1. Possible solution: Give new money a commodity jump start. Make it initially redeemable for gold; once it is widely accepted, cut the cord.
    4. Trade-off between initial terms of exchange and subsequent rate of seigniorage (which could be negative). Commitment to deflate currency increases real value of total stock, but hurts current revenues of fiat-money issuer. Commitment not to hyperinflate makes private fiat money at least a reasonable alternative to government currency once the coordination problem is overcome.
    5. Main problem with private fiat currency (apart from coordination problem): Time consistency. Firm needs to credibly commit not to hyperinflate to get the public to accept a new currency, but once the public accepts the money, the firm can effectively expropriate the whole value by hyperinflating.
    6. Reputation can solve time consistency problem for private fiat issuers, just like it can solve it for CB. But: Private fiat issuers do not face elections and have no other source of new revenue other than seigniorage.
    7. So a private issuer may be more likely to find defection worthwhile. Which implies not that we will observe a lot of defections to hyperinflation, but rather that private fiat money won't be accepted in the first place.
    8. Another alternative: Buyback offer (akin to buyback offers on collectors' items). Effectively commoditizes private fiat money.
    9. Multicommodity standard at least still allows convenient pricing in valuns. What would menu costs look like under private fiat money?
    10. Questions about private fiat money:
      1. What advantages does it have over commodity (or multicommodity) base money?
      2. What advantages does it have over government fiat money?
      3. Why don't international currencies exchange domestically already? (Except in pathological cases).
      4. What about menu costs?
  4. Systems Without a Monetary Base
    1. In some usages, a multicommodity standard with enough commodities in it already counts as a system without a monetary base. But I'll reserve the "no monetary base" designation for two kinds of systems:
      1. Purely abstract monetary units.
      2. Real bonds (or other securities) system.
    2. Purely abstract units: Prices of everything quoted in "quadloos," but there are no quadloos. Imagine if all of the base money in the world disappeared. We might still do mental accounting, bargaining, pricing, and so on in dollars (and in a way, the mental accounting gets easier!), but actually close deals with a real commodity.
      1. Risk of systemic shortages and surpluses if relative scarcities fluctuate.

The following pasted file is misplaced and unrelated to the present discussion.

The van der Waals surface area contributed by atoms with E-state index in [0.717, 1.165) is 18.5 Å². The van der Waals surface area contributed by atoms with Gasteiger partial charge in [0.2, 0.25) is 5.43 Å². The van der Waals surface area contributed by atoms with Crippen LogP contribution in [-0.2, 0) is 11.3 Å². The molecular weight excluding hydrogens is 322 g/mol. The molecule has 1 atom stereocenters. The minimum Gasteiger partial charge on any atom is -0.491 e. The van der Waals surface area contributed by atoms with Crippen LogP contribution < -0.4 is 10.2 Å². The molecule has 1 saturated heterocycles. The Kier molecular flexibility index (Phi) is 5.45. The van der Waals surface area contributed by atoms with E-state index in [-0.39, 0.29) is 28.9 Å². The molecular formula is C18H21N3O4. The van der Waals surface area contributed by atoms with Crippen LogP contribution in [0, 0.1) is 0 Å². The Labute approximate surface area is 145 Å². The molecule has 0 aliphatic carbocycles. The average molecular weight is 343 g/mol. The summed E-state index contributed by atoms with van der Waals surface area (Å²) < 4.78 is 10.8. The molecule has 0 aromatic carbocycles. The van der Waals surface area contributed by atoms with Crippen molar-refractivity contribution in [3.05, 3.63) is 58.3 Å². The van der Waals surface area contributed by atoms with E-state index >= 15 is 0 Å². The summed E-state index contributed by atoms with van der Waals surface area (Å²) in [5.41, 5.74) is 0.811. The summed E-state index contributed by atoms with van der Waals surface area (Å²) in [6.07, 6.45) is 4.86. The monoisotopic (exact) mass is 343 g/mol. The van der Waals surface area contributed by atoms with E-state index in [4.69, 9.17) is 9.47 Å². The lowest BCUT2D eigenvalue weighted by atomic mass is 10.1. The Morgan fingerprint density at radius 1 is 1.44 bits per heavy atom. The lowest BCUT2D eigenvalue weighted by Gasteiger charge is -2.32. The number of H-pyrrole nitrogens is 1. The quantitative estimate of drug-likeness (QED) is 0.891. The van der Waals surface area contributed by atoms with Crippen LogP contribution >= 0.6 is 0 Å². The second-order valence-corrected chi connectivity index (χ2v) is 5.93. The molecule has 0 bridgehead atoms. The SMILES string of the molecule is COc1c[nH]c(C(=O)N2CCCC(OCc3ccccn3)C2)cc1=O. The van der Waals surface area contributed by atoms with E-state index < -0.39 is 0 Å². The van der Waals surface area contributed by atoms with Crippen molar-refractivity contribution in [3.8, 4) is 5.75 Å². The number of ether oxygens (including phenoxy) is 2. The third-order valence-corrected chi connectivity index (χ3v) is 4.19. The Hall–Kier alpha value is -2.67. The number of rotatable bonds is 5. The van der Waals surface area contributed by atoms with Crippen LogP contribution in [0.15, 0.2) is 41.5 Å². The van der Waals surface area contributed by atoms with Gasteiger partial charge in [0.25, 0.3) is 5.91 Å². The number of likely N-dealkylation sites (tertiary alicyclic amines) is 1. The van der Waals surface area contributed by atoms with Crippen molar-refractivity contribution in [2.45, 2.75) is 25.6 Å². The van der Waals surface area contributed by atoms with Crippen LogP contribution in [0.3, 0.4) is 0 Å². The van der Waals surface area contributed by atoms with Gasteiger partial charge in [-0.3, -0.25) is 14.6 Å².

3. Real bonds systems. People use real bonds or other securities as money. But these are never net wealth, so trade exists without any base money.
      1. Prices could still be quoted in dollars or e.g. 1987 dollars, but everyone pays for real goods by issuing interest-bearing bonds or other securities.
      2. How are the bonds ever settled? At the maturity time, the issuer has to pay the value in present goods.
      3. Main difference from multicommodity standard: All means of payment are interest bearing, and "backing" is not necessarily in current goods.
    4. Legal restrictions theories: Argues that the only reason currency does not currently pay interest is due to "legal restrictions" on competitive supply. In a free market, all means of payment would earn interest.
      1. Problems:
        1. Historically contradicted.
        2. In-kind payments in banking services more convenient (lower tc) than interest on currency or serial number lotteries.
    5. Questions about systems with no base money:
      1. Isn't this virtually a return to barter?
      2. How would such systems come to exist in the first place?
      3. Others
  5. Evaluation of the "New Monetary Economics"
    1. Multicommodity standards:
      1. Clear advantage over single commodity standards in terms of purchasing-power stability, vulnerability to runs, etc.
      2. But unclear that these advantages outweigh the transactions costs, even if the coordination problem could be cheaply overcome.
    2. Private fiat money has more severe problems:
      1. It seems like if Hayek were right, then pounds, DMs, francs, and dollars would all be used in the U.S. right now.
      2. This may be a case where the weaker profit-motive of CB keeps them from devaluing as much as private issuer.
      3. Major coordination problem and serious menu cost problems.
    3. Systems with no base:
      1. Same advantages of multicommodity standards (and there is some overlap in the definitions).
      2. Big transactions costs, coordination problems, and menu costs.
  6. Evaluation of Privatization of Money Generally
    1. Transition difficulties aside, what aspects of the monetary system are best privatized?
    2. Including transition difficulties, what aspects are best privatized?
    3. Suggested transitional schemes?